If I am not at my best, most exuberant self, exactly as I envision that, it doesn’t mean that authentic, engaged, and dynamic learning becomes impossible. I can place real trust in my students, but also in the material we are working on, in my fellow teachers, and in a God that I believe quietly presides over my classwork. All these elements move in harmony to create explorative, meaningful learning, and it is well-meaning hubris on my end to despair at the idea that, because I am not performing or behaving or feeling exactly the way I’d like to, all in my classroom is lost.

I am important, and I need to be diligent, reflective, collaborative, and creative in my work and scholarship, but it is OK if I am in a season in which my soul is sad, quiet, or tired. It is OK if my year doesn’t look exactly like prior ones. It is OK if my vision for my interactions with students doesn’t play out exactly as I’d like. I can trust the other elements of the classroom. I can inhabit my role as a vitally important component of the living organism that is my classroom, resting in the assurance that my carefully contrived vision for that classroom is not necessarily the best or only one. The classroom organism can and will move freely, achieving things beyond what I plan or expect. I must work hard and with honesty, but I am not the center.

Honoring Students: Challenge Level Extreme

When I started teaching, I compiled a few central resolutions that I wanted to base my pedagogy on. While my ideas have evolved over time, one of the primary guiding tenets has always been honoring students. Respect them, be gentle with them, and honor them where they are. It’s a big component of my teaching manifesto, which I carefully reflect on at the start of each new school year. Always honor students.

Nothing used to get under my skin more than when I’d be in the teacher’s lounge or walking to my car, and a colleague would vent about how lazy, incompetent, incapable, or unteachable they feel their students were. I wholeheartedly understand and indulge in the need to process frustrations and problem solve with fellow teachers, but I think, as educators, we all know the difference between doing that in a way that honors students versus doing it in ways that do not honor students. My personal philosophy generally (with exceptions of course) is, if I wouldn’t say it TO a student, I shouldn’t say it ABOUT a student. And I’m usually pretty faithful about this personal resolution.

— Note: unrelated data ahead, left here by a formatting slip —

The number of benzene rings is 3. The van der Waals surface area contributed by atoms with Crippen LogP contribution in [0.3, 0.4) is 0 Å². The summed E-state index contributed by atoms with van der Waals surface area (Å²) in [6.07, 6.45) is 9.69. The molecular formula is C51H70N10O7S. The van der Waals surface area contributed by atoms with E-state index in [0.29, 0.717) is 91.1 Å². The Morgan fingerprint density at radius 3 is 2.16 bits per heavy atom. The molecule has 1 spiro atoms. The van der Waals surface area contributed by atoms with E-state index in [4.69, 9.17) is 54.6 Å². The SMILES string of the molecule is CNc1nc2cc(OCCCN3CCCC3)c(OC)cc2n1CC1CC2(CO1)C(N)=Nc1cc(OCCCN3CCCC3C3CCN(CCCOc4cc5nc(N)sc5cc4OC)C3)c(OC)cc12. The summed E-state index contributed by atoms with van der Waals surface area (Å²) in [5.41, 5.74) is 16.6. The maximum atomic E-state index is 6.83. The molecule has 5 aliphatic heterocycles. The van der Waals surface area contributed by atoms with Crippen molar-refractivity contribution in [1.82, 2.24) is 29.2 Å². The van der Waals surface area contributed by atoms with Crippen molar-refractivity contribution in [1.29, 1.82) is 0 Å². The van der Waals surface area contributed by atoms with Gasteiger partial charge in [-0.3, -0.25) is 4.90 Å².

Or am I?

This year is my third year of consecutive full-time teaching in the same institution. I have taught the same curriculum with somewhat similar groups of students three times over now. Recently I’ve noticed that I’m starting to have these out-of-body experiences where I observe myself doing the things I used to vehemently judge my veteran colleagues for.

  • Blaming students for not understanding a lesson.
  • Leaning away from giving students the benefit of the doubt.
  • Experiencing frustration when I have to explain things multiple times in multiple ways.
  • Allowing the identities I construct for my students to shape the way I interact with them instead of helping them construct their own identities.

Grad school theory and research imbued me with a dewy, organic, and effortless patience for students of all walks of life and ability levels. Now, three years in, when student performance and behavior very practically impacts my quality of daily life, that new graduate sheen is dulling. And I am not proud of it.

This, clearly, is unacceptable. This is not how students learn, so it cannot be how I teach, and I love my job too much to let this unhealthiness seep into it. But what’s the game plan here? How does one combat this sort of thing? I observe the tendency almost universally in even the best of the long-term educators I know, so I don’t think this phenomenon is unique to me, but that doesn’t really change the reality of the need to kill it dead.

As a preliminary measure, I’ve been taking some practical steps to combat this in my own life, but I consider this blog post an initial venture into tracking and observing my process. For now, here are a few of my personal goals to aim for.

  1. Rest. Frustration with students often starts for me with feeling overworked and tired. Cancel assignments if I have to. If I’m overwhelmed with comments and feedback, they’re probably overwhelmed with responding to those same things. Take time in class and out of class to do things that decompress both myself and students.
  2. Make classwork something I personally engage in with enthusiasm. I LOVE my curriculum, but this is my third straight without major changes. It’s becoming rote, which means that I’m experiencing the work very differently than my students, who are wrestling with these texts for the first time. I’m getting bored, and it shows.